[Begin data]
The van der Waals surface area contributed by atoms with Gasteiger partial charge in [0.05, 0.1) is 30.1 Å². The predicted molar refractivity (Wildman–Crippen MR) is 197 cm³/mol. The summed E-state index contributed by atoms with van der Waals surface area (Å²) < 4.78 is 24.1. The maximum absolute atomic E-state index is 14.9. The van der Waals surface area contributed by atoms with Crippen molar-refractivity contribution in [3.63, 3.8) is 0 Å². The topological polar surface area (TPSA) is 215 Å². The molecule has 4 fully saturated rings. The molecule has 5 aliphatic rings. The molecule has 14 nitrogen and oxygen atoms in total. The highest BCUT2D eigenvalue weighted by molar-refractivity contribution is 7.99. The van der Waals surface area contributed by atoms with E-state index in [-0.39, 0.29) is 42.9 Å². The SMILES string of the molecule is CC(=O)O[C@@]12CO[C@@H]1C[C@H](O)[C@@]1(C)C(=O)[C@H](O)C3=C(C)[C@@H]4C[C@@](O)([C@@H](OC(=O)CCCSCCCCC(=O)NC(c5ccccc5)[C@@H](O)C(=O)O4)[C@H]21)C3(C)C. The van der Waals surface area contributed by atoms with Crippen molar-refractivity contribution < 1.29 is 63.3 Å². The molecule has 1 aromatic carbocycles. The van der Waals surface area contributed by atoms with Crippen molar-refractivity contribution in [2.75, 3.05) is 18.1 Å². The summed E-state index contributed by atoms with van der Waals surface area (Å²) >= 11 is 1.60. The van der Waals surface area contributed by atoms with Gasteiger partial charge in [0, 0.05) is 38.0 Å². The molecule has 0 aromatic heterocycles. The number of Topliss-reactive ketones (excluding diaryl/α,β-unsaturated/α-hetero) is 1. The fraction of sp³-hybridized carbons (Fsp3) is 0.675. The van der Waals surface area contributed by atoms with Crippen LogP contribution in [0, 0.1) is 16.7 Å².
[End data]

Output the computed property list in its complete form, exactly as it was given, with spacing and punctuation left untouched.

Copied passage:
The van der Waals surface area contributed by atoms with Gasteiger partial charge in [0.05, 0.1) is 30.1 Å². The predicted molar refractivity (Wildman–Crippen MR) is 197 cm³/mol. The summed E-state index contributed by atoms with van der Waals surface area (Å²) < 4.78 is 24.1. The maximum absolute atomic E-state index is 14.9. The van der Waals surface area contributed by atoms with Crippen molar-refractivity contribution in [3.63, 3.8) is 0 Å². The topological polar surface area (TPSA) is 215 Å². The molecule has 4 fully saturated rings. The molecule has 5 aliphatic rings. The molecule has 14 nitrogen and oxygen atoms in total. The highest BCUT2D eigenvalue weighted by molar-refractivity contribution is 7.99. The van der Waals surface area contributed by atoms with E-state index in [-0.39, 0.29) is 42.9 Å². The SMILES string of the molecule is CC(=O)O[C@@]12CO[C@@H]1C[C@H](O)[C@@]1(C)C(=O)[C@H](O)C3=C(C)[C@@H]4C[C@@](O)([C@@H](OC(=O)CCCSCCCCC(=O)NC(c5ccccc5)[C@@H](O)C(=O)O4)[C@H]21)C3(C)C. The van der Waals surface area contributed by atoms with Crippen molar-refractivity contribution < 1.29 is 63.3 Å². The molecule has 1 aromatic carbocycles. The van der Waals surface area contributed by atoms with Crippen molar-refractivity contribution in [2.75, 3.05) is 18.1 Å². The summed E-state index contributed by atoms with van der Waals surface area (Å²) >= 11 is 1.60. The van der Waals surface area contributed by atoms with Gasteiger partial charge in [0, 0.05) is 38.0 Å². The molecule has 0 aromatic heterocycles. The number of Topliss-reactive ketones (excluding diaryl/α,β-unsaturated/α-hetero) is 1. The fraction of sp³-hybridized carbons (Fsp3) is 0.675. The van der Waals surface area contributed by atoms with Crippen LogP contribution in [0, 0.1) is 16.7 Å².